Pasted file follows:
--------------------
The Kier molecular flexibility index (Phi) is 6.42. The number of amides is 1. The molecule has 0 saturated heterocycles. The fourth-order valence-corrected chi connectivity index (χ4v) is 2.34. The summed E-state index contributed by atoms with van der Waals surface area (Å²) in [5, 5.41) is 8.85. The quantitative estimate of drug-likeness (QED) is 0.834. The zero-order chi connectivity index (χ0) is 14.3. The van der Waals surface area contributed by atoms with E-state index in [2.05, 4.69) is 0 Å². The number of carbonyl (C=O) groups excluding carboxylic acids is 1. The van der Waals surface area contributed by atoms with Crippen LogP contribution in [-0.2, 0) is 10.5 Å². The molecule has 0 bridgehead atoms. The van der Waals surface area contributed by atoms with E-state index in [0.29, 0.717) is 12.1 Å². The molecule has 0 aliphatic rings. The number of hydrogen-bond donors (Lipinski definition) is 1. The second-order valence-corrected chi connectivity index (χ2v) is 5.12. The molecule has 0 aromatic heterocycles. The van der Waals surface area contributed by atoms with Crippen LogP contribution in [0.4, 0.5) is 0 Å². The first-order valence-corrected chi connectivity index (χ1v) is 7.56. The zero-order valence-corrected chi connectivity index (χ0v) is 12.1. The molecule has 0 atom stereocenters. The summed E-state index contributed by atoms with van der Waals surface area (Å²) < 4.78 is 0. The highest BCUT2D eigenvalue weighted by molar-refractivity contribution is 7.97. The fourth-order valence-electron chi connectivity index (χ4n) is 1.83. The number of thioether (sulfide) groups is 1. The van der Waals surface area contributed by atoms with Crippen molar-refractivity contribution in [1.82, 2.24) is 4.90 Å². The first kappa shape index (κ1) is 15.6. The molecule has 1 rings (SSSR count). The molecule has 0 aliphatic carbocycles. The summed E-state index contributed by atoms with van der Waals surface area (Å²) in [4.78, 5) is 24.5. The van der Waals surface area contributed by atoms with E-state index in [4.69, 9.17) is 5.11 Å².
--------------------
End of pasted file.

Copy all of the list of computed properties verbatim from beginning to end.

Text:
The Kier molecular flexibility index (Phi) is 6.42. The number of amides is 1. The molecule has 0 saturated heterocycles. The fourth-order valence-corrected chi connectivity index (χ4v) is 2.34. The summed E-state index contributed by atoms with van der Waals surface area (Å²) in [5, 5.41) is 8.85. The quantitative estimate of drug-likeness (QED) is 0.834. The zero-order chi connectivity index (χ0) is 14.3. The van der Waals surface area contributed by atoms with E-state index in [2.05, 4.69) is 0 Å². The number of carbonyl (C=O) groups excluding carboxylic acids is 1. The van der Waals surface area contributed by atoms with Crippen LogP contribution in [-0.2, 0) is 10.5 Å². The molecule has 0 bridgehead atoms. The van der Waals surface area contributed by atoms with E-state index in [0.29, 0.717) is 12.1 Å². The molecule has 0 aliphatic rings. The number of hydrogen-bond donors (Lipinski definition) is 1. The second-order valence-corrected chi connectivity index (χ2v) is 5.12. The molecule has 0 aromatic heterocycles. The van der Waals surface area contributed by atoms with Crippen LogP contribution in [0.4, 0.5) is 0 Å². The first-order valence-corrected chi connectivity index (χ1v) is 7.56. The zero-order valence-corrected chi connectivity index (χ0v) is 12.1. The molecule has 0 atom stereocenters. The summed E-state index contributed by atoms with van der Waals surface area (Å²) < 4.78 is 0. The highest BCUT2D eigenvalue weighted by molar-refractivity contribution is 7.97. The fourth-order valence-electron chi connectivity index (χ4n) is 1.83. The number of thioether (sulfide) groups is 1. The van der Waals surface area contributed by atoms with Crippen molar-refractivity contribution in [1.82, 2.24) is 4.90 Å². The first kappa shape index (κ1) is 15.6. The molecule has 1 rings (SSSR count). The molecule has 0 aliphatic carbocycles. The summed E-state index contributed by atoms with van der Waals surface area (Å²) in [4.78, 5) is 24.5. The van der Waals surface area contributed by atoms with E-state index in [4.69, 9.17) is 5.11 Å².